I don’t think I have ever heard someone say they enjoyed the act of waiting…on anything. For me it doesn’t matter whether I’m waiting on a train, waiting for a bus or taxi or just waiting too long at the drive through.
Good news or bad news, most of us just don’t like waiting. My kids unfortunately reap the benefits of my impatience often. How do you say? Five minutes is the upper threshold of my waiting. Soon after, I am doing the chores I had asked them to do.
Even when I’m looking forward to something good, like getting home from work to see my wife and kids. I can become impatient when stuck at the lights in traffic. If only I was more patient.
Impatience of Israel’s First King
When we open our Bibles to 1 Samuel 13, we can read of King Saul’s impatience due to feeling compelled to make a burnt offering and how it cost him his position as commander over Gods people.
Saul lost a lot because of his impatience and disobedience towards God. The Philistines had assembled a massive army after Saul’s son Jonathan attacked their outpost at Geba.
“Three thousand chariots, six thousand charioteers, and soldiers as numerous as the sand on the seashore.”
Saul’s army was stricken with fear but remained on the battlefield waiting on the prophet Samuel to petition the Lord. But Samuel didn’t arrive at the appointed time, and Saul’s army began to flee out of fear.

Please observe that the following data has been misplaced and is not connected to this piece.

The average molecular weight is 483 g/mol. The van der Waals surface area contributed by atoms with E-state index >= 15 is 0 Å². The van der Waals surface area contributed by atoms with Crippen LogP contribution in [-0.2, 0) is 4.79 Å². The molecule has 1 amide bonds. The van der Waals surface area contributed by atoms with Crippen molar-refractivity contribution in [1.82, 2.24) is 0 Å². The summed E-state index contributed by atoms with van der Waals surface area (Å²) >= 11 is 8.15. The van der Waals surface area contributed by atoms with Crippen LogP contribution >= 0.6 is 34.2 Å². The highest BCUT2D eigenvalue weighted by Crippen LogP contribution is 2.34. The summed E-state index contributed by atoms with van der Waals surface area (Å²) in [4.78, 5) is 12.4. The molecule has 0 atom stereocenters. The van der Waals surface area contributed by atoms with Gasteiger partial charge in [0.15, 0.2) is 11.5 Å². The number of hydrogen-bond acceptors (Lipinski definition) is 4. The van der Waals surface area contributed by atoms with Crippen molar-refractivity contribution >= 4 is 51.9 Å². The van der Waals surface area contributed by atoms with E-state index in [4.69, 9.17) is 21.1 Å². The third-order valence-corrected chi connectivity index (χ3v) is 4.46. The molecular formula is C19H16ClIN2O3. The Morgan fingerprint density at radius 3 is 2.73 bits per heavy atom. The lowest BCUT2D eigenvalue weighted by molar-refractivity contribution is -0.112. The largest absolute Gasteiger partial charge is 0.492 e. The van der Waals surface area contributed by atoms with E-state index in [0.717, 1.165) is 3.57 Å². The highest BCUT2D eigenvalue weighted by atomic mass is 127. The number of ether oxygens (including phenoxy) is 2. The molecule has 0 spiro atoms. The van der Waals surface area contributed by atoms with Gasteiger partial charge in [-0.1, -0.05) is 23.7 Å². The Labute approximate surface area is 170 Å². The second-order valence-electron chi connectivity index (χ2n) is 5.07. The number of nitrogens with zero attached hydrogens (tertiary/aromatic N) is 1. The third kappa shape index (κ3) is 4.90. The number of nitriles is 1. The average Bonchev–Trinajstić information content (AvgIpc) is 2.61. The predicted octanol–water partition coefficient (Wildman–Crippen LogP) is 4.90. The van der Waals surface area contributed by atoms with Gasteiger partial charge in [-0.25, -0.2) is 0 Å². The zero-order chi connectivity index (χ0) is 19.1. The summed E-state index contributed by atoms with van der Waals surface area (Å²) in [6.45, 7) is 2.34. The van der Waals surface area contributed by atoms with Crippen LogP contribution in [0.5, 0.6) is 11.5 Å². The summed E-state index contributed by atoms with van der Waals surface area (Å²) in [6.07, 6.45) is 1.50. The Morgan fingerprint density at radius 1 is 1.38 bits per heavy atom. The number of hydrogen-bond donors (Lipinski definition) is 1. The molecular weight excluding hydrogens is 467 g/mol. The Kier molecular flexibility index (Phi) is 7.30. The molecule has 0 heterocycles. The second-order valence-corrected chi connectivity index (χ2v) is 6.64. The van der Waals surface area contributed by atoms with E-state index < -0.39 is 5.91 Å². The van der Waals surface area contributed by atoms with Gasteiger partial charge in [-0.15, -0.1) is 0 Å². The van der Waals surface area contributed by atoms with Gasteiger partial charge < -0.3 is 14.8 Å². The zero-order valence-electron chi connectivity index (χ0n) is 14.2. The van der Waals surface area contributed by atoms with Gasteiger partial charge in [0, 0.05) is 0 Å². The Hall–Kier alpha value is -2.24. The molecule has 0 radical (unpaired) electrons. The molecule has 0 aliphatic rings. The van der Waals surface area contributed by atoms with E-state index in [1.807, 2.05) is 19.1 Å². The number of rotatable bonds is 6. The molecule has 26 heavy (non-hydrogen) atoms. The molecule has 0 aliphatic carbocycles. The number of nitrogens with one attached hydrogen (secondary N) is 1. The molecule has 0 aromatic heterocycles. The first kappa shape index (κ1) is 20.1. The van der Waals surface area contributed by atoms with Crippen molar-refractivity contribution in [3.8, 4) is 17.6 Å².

Soon after Saul’s army began dispersing, Saul “offered up the burnt offering” under the pressure of leading a dwindling army against a formidable enemy without the Prophet Samuel having petitioned the Lord.
1 Samuel 13:10-14 10 Now it happened, as soon as he had finished presenting the burnt offering, that Samuel came; and Saul went out to meet him, that he might greet him. 11 And Samuel said, “What have you done?” Saul said, “When I saw that the people were scattered from me, and that you did not come within the days appointed, and that the Philistines gathered together at Michmash, 12 then I said, ‘The Philistines will now come down on me at Gilgal, and I have not made supplication to the Lord.’ Therefore I felt compelled, and offered a burnt offering.” 13 And Samuel said to Saul, “You have done foolishly. You have not kept the commandment of the Lord your God, which He commanded you. For now the Lord would have established your kingdom over Israel forever. 14 But now your kingdom shall not continue. The Lord has sought for Himself a man after His own heart, and the Lord has commanded him to be commander over His people, because you have not kept what the Lord commanded you.”
Unfortunately, for Saul he lost hope in God and took the situation into his own hands according to how he had felt compelled to do.
This resulted in him losing his anointed position of commander of Gods people. Why do you think you and I, even kings, struggle with waiting and trusting that Gods timing is better than our own?
Old Testament Words for Wait
There are two words translated as wait in the Old Testament.
Yakhal and Qavah.
Yakhal “Yakhal means wait.” (2) Like I’m waiting on the barista to finish pouring me a cup of black gold. Or, I’m waiting for my daughters prefrontal cortexes to fully develop…patiently.